What exactly is the glottal stop? What is the "sound" that native speaker
make when pronouncing words like continent, Clinton,enter etc.,and again why do they not use it in some of the words like internet (and some others which i am sorry to have forgotten) ?Can anybody tell me the exact position of the articulators for the glattal stop?
What's your native language? A lot of languages have it.
My native language is Pashto which i do not think you have ever heard about. It is roughly similar to Urdu (the national language of Pakistan).
What I dont understand is the position of articulators for the glottal stop, especially the tongue when we replace the voiced "t" with a stop.
Well, my lips will not press together if I use the Pashto "ayn" sound for the glottal stop in words like "cup", "trip", "shrimp" etc. where I think the lips press for a moment. what is the difference?
<<Those words don't have a glottal stop in most varieties of English. They are pronounced [kVp] [tr\Ip] and [Sr\Imp] in both RP and General American.>>
Glottal reinforcement is possible in RP, so [kV?p] [tr\I?p].
So where is the glottal stop used then?
Their is a glottal stop at the end of those words in standard NAE, so how do I pronounce it if i have to?
I would try not to use glottal stops, it sounds common and uneducated.
>><<Their is a glottal stop at the end of those words in standard NAE, so how do I pronounce it if i have to?>>
The glottal stop in this words is optional. Many speakers, maybe even most, don't ever use it, while others use it variably. It's not something I would worry about; you can use [p] for all those words and sound perfectly normal.<<
Depends. At least here, such glottal reinforcement is used to distinguish fortis obstruents and devoiced lenis obstruents after vowels. Especially in cases where the vowel length is not clearly short or long, whether glottal reinforcement is present will likely determine whether that being heard is perceived as fortis or devoiced lenis.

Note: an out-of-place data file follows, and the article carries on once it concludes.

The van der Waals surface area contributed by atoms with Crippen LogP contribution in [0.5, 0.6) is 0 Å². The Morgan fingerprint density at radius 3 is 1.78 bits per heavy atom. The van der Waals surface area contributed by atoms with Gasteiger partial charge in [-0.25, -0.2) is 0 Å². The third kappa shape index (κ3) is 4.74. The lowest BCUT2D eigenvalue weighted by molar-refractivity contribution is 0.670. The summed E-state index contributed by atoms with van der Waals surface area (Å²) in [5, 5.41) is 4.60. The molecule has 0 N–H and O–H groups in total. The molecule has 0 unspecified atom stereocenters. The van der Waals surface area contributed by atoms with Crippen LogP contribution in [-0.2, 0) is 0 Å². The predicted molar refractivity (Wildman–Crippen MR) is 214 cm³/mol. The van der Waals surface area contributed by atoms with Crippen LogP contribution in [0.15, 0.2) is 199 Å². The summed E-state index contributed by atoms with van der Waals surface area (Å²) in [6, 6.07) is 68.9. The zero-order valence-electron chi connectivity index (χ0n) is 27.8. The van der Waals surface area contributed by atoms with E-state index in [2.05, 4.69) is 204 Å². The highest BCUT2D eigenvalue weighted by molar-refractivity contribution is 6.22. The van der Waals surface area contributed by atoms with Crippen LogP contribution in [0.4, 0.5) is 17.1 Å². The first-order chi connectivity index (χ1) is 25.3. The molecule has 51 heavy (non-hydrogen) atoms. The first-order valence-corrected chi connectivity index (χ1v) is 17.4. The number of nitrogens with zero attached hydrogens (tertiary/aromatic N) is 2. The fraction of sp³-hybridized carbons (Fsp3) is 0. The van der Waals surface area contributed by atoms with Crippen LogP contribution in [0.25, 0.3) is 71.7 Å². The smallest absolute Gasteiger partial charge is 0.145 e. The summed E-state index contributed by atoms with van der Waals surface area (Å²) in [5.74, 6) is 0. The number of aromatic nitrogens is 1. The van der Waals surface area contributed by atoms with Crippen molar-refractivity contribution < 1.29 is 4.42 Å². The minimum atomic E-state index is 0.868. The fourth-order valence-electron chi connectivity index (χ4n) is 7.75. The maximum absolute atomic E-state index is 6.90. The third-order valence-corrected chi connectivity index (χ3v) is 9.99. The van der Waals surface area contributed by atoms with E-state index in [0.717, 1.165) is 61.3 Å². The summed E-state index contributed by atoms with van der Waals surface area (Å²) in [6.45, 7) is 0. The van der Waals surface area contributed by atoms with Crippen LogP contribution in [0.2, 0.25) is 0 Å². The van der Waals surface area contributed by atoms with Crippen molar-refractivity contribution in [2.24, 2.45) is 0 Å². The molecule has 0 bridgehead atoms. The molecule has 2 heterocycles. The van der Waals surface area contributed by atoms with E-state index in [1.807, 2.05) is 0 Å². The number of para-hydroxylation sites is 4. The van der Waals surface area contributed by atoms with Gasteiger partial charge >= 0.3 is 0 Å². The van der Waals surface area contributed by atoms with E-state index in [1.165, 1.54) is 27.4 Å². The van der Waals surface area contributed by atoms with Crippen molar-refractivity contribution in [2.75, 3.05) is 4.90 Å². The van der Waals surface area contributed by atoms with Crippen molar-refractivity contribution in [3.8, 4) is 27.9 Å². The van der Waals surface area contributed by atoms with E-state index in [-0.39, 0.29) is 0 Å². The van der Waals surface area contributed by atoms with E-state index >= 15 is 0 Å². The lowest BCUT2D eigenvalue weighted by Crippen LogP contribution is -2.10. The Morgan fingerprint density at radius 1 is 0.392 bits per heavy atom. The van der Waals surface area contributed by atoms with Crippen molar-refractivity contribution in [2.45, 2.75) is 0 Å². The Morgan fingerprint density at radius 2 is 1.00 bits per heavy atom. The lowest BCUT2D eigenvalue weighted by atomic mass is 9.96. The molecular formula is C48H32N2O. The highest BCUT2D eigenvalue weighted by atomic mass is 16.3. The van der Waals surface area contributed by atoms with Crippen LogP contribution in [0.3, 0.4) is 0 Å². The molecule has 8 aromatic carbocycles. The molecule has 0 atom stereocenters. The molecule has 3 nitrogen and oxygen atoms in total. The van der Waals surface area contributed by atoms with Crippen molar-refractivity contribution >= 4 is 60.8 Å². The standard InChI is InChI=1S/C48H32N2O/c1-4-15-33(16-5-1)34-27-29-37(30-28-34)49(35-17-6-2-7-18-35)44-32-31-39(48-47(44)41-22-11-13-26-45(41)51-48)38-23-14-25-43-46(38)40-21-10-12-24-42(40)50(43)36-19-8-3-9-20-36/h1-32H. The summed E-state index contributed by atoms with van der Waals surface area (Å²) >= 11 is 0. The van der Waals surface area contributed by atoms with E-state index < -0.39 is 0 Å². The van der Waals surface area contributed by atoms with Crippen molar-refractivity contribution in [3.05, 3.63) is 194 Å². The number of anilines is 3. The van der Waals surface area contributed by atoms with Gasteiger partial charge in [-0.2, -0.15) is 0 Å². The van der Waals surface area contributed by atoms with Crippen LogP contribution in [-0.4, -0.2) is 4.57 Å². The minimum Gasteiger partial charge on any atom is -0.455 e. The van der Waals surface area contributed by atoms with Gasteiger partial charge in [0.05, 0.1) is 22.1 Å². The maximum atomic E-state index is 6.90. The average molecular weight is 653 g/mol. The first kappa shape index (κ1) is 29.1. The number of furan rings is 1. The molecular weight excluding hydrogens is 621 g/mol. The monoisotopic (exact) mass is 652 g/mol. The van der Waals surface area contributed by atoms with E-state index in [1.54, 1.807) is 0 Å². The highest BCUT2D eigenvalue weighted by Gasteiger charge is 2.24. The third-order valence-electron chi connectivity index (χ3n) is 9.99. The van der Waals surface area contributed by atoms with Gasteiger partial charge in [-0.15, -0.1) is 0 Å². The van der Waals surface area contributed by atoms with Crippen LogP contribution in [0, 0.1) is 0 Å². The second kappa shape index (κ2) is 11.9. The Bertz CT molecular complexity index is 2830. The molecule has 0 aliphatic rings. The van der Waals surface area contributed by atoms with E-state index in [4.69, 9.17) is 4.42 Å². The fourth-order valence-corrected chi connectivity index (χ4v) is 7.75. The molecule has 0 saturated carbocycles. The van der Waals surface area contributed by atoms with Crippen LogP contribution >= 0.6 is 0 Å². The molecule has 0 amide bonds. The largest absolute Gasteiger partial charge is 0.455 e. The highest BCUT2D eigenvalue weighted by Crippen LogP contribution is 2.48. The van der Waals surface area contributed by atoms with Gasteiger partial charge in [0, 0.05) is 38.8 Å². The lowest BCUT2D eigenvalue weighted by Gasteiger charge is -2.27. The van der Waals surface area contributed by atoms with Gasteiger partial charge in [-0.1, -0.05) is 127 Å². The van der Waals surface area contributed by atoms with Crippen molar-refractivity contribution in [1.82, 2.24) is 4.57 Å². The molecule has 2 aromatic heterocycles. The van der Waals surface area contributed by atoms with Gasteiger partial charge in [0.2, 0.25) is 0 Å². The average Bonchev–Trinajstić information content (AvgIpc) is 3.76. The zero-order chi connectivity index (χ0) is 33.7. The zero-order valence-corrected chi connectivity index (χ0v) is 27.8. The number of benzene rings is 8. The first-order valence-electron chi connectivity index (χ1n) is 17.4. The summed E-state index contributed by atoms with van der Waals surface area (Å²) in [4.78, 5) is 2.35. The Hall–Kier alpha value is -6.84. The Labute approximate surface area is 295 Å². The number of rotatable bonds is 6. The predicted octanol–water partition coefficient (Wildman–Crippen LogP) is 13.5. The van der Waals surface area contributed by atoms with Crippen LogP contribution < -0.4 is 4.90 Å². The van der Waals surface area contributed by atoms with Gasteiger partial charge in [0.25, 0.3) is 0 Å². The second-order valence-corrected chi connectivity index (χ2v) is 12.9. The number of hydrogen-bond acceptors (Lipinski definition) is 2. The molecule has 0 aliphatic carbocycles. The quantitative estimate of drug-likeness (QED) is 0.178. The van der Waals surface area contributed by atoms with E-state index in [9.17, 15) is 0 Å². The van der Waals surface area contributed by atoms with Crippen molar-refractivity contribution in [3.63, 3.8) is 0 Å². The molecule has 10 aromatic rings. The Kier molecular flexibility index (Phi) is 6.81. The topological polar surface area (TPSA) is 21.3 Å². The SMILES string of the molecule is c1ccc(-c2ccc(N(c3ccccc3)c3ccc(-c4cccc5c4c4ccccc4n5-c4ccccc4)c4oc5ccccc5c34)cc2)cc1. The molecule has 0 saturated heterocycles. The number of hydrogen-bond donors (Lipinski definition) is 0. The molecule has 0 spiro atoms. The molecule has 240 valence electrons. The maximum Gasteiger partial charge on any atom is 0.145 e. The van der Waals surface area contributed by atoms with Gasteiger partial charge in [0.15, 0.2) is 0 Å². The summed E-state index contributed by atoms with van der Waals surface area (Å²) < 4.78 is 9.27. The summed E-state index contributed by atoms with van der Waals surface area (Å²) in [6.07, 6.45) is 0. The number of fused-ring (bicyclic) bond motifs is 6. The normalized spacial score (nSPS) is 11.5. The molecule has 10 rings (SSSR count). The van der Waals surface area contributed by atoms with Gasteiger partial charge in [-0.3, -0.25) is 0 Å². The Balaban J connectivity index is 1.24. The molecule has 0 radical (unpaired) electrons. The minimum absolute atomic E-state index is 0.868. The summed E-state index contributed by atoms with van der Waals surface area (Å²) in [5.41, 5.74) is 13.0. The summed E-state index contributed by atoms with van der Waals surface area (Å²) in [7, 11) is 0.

>>I would try not to use glottal stops, it sounds common and uneducated.<<
Just what do you mean by "common and uneducated" here? For starters, the use of [?] for /t/ before /@n/ is standard in North American English, and the preglottalization of fortis plosives after vowels is found throughout English in general, including in General American and RP. It would be strange if you lacked the former, if you are an NAE-speaker (which I doubt), and it would be even stranger if you lacked the latter, if you are any sort of native English-speaker.
Similarly, I have never heard anyone have such a view of the realization of /t/ as [?] before another consonant (whether in the same or in another word) or at the end of an utterance, which is common in North American English dialects. You must just be echoing many popular views of the use of [?] for intervocalic /t/ in English English dialects, without any real knowledge of the use of [?] in English dialects overall (aside from such popular views meaning absolutely nothing from a linguistic standpoint).
Travis, that's a common view with older U-RP speakers. Besides, I think he must be talking about glottal replacement, not preglottalisation.
Sorry for confusion, yes I'm talking about glottal replacement, eg saying "bu-er" instead of "butter", it sounds awful, and yes, I am a native speaker (not that old though!)
What about the sound which we call the "t" or "d" flap used in words like butter ,bottle ,better? Do we not use that sound in these words in standard American?
>>What about the sound which we call the "t" or "d" flap used in words like butter ,bottle ,better? Do we not use that sound in these words in standard American?<<
Oh, these alveolar flaps are a standard part of North American English (and have been showing recently in Australian English as well), but these are different things from the glottal stops we referred to earlier and show up in different positions. In NAE they show up in positions after vowels or /r/ and before unstressed vowels, except for /t/ before unstressed /@n/ which becomes a glottal stop instead, while glottal stops show up in NAE in the aforementioned case, as preglottalization of postvocalic fortis plosives, and in many dialects for /t/ before a consonant (including across word boundaries) or at the end of an utterance in many dialects.